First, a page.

In the Spring of 2019 a start-up company based out of Phoenix, Arizona prepared two permits with the Federal Energy Regulatory Commission (FERC) to build two dams/reservoirs in the gorge of the Little Colorado River (LCR) and two dams/reservoirs on the flat rim tops of this high plateau. These lands belong to the Navajo Nation and are also adjacent to Grand Canyon National Park.
Permit applications such as this are part of a nationwide rush to file federal permit applications with FERC for what is known as a pumped storage hydroelectricity facility. During a 24-hour day, the sale of electricity increases when high demands are placed upon the power grid (typically in the morning and during the working hours of daylight).
If a landscape can accommodate two dam sites within a few miles of each other, and the dam locations have a large enough elevation difference between them, the location has pumped storage potential. During high demand, the water is released from the high reservoir to the low reservoir and the gravity fall of this water will then spin generators at a power station, instantly. When demand is low (typically at night while people are sleeping), the reservoir water is then mechanically pumped uphill from the low reservoir and back into the high reservoir.
At the Little Colorado River Gorge, the Phoenix company decided to file two permits for back-to-back pump storage facilities in a stair step fashion. One set of dams, one low and one high, would be paired with another set of dams upstream, again one low and one high. Two giant reservoirs would be built up on the rim of the gorge and two giant reservoirs would flood the gorge below.
The most downstream dam in the gorge would inundate a sacred site of the Hopi Tribe. This project would also violate the mandates of the Grand Canyon Protection Act of 1992, because the proposed reservoirs would cut off the flow of spring water that maintain the critical habitat of the endangered humpback chub. The reservoirs in the gorge would greatly diminish much-needed sediment and nutrient inputs from the LCR watershed, which are vital to the restoration of the riparian corridor. This ecosystem was originally compromised by the construction and operations of Glen Canyon Dam, which is located 75 river miles above the mouth of the LCR.
Click here to read this story by Felicia Fonseca of The Associated Press
INFORMATION FROM THE FEDERAL NOTICE BY FERC
The 60-day comment period closes at the end of the business day (Eastern Time) on November 22, 2019.
- NOTE: This Federal Notice is not entirely accurate and should be revised.
Applicant Contact: Steve Irwin, Pumped Hydro Storage, LLC, 6514 S 41st Lane, Phoenix, AZ 85041; phone: (602) 696-3608; eMail: Swirwin7@gmail.com
FERC Contact: Tim Konnert; phone: (202) 502-6359.
Deadline for filing comments, motions to intervene, competing applications (without notices of intent), or notices of intent to file competing applications: 60 days from the issuance of this notice (9/23/2019). Competing applications and notices of intent must meet the requirements of 18 CFR 4.36 (/select- citation/2019/09/23/18-CFR-4.36).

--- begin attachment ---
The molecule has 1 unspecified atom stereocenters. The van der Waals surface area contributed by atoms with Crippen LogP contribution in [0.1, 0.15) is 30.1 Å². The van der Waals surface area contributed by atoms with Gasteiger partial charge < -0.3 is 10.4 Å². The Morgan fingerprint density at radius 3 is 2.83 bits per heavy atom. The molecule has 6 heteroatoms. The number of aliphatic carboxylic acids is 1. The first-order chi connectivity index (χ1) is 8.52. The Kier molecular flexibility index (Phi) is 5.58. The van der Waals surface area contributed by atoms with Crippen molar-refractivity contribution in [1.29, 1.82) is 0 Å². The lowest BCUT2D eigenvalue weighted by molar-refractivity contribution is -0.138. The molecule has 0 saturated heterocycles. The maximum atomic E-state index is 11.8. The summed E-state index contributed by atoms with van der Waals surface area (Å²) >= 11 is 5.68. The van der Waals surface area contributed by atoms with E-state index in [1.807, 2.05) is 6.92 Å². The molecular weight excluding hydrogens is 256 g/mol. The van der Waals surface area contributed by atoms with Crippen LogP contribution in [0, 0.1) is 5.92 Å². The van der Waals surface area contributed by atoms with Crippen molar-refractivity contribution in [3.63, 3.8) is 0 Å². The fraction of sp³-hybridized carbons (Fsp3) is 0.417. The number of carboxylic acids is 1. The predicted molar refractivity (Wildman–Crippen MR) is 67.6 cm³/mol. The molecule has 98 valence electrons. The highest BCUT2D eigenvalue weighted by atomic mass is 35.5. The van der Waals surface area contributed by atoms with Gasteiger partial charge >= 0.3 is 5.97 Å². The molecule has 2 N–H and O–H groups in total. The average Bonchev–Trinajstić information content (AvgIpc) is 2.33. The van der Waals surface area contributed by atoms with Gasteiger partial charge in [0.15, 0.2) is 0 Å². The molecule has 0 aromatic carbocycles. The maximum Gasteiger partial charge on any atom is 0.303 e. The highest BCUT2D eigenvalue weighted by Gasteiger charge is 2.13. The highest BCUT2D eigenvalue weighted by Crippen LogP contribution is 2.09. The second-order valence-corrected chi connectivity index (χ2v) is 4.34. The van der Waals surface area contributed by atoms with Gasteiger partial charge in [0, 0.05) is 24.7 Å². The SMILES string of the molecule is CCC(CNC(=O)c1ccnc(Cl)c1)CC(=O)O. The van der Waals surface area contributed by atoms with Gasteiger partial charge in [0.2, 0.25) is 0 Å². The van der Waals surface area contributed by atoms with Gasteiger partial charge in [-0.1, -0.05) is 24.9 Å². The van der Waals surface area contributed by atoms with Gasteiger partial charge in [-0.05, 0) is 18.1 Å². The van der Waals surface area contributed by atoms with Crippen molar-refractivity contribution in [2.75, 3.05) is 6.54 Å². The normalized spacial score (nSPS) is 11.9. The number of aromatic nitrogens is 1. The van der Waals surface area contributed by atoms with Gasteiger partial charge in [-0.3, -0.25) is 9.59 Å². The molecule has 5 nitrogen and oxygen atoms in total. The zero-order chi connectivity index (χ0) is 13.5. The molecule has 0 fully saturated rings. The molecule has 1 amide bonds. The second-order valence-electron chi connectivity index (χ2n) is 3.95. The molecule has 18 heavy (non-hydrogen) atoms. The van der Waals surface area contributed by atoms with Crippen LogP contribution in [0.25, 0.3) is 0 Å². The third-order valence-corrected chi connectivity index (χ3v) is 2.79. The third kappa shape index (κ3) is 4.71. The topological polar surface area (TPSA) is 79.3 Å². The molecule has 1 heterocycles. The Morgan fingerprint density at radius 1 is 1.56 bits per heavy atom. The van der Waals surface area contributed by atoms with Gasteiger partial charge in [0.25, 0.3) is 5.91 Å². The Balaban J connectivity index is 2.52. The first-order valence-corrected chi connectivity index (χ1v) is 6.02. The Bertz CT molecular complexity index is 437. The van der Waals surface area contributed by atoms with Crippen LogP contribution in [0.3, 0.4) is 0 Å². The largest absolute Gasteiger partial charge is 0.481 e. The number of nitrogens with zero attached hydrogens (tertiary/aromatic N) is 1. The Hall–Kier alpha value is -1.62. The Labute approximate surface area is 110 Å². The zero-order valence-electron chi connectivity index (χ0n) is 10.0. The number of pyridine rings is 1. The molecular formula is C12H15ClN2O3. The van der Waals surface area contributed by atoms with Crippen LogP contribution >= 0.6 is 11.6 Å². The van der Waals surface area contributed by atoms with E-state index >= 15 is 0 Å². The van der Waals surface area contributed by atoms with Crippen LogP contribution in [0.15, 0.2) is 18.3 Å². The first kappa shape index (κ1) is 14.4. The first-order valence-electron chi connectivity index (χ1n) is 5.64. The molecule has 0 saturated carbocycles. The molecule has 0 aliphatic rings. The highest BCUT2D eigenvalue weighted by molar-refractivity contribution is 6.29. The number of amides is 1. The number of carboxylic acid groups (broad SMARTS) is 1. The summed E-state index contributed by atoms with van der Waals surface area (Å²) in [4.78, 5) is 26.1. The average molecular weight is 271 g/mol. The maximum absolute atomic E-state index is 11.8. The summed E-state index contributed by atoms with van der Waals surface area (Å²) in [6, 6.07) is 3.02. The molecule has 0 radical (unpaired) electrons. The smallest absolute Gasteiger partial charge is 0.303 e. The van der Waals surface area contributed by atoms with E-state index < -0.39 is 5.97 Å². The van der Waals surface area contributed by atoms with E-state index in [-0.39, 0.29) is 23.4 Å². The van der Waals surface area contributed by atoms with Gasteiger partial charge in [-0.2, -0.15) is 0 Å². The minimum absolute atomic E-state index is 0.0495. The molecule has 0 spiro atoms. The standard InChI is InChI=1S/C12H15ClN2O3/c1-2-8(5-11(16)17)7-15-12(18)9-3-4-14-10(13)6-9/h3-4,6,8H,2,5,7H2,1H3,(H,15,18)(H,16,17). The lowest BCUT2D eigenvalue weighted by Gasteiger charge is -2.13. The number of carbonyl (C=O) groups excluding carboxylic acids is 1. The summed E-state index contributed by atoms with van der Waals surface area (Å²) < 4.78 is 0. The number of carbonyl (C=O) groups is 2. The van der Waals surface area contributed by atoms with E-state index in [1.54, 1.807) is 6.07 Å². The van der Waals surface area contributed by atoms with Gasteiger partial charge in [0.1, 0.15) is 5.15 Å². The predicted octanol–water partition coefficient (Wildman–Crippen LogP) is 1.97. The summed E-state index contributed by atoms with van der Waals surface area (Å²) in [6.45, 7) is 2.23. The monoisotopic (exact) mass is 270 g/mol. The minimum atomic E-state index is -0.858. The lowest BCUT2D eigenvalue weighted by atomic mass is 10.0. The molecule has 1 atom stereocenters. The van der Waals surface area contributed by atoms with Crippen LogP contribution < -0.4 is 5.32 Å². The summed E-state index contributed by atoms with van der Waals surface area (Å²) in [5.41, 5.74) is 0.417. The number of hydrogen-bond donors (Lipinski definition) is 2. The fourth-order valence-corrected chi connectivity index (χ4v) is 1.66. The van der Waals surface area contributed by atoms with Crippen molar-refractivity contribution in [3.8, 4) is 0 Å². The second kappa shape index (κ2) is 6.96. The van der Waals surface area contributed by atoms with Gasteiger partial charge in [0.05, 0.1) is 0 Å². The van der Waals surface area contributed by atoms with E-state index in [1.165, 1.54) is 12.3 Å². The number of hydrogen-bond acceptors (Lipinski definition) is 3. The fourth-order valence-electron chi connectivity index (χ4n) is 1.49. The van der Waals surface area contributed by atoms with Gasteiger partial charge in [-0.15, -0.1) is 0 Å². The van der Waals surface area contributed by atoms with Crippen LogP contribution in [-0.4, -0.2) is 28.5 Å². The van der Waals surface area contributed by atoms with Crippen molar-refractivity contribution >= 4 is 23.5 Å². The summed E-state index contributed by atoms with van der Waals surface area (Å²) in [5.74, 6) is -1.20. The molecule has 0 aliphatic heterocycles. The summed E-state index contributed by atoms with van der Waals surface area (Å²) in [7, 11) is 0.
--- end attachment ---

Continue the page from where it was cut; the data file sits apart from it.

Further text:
The Commission strongly encourages electronic filing. Please file comments, motions to intervene, notices of intent, and competing applications using the Commission's eFiling system at (http://www.ferc.gov/docs-filing/efiling.asp). Commenters can submit brief comments up to 6,000 characters, without prior registration, using the eComment system at (http://www.ferc.gov/docs-filing/ecomment.asp). DATED: September 17, 2019. You must include your name and contact information at the end of your comments.
For assistance, please contact
In lieu of electronic filing, please send a paper copy to:
Secretary, Federal Energy Regulatory Commission
888 First Street NE
Washington, DC 20426
The first page of any filing should include docket number P-14992 & P-14994
More information about this project, including a copy of the application, can be viewed or printed on the eLibrary link of the Commission's website at (http://www.ferc.gov/docs-filing/elibrary.asp). Enter the docket number (P-14992 or P-14994) in the docket number field to access the document. For assistance, contact FERC Online Support.
REVIEW: STEP-BY-STEP FILING PROCESS WITH FERC
To comment, citizens can visit:
When youre ready to submit to FERC, here's how you do that:
- Go to ferc.gov/docs-filing/efiling.asp
- Click the orange eRegister button.
- Fill out your personal information, including an email address (which serves as your username), and create a password.
- At the bottom, select Next by the sentence that begins Proceed to full registration.
- As prompted, fill out your address information and another company contact (or file as a private individual), and click on Done.
- FERC will send an email from eRegistrationProd@ferc.gov to the email address provided.
- In the email from FERC, click the link that reads to confirm your email address and complete your registration to complete the registration and take you back to FERCs online portal.
- Below your personal information and under the Enter Docket box, type in P-14992 or P-14994.
- Click the blue plus sign to the right of the first entry that shows up.
- Add a comment (fewer than 6,000 characters) in the box directly below (to right of Comment).
- Select Send Comment to submit.
If this is all too confusing, just type, print and mail your comments to
the following address:
Kimberly D. Bose,Secretary
Federal Energy Regulatory Commission
888 1st Street, N.E.
Washington, D.C. 20426
RE: P-14992 & P-14994
- Press Release. Center for Biological Diversity.
- Click here to read this story by Debra Utacia Krol of The Arizona Republic
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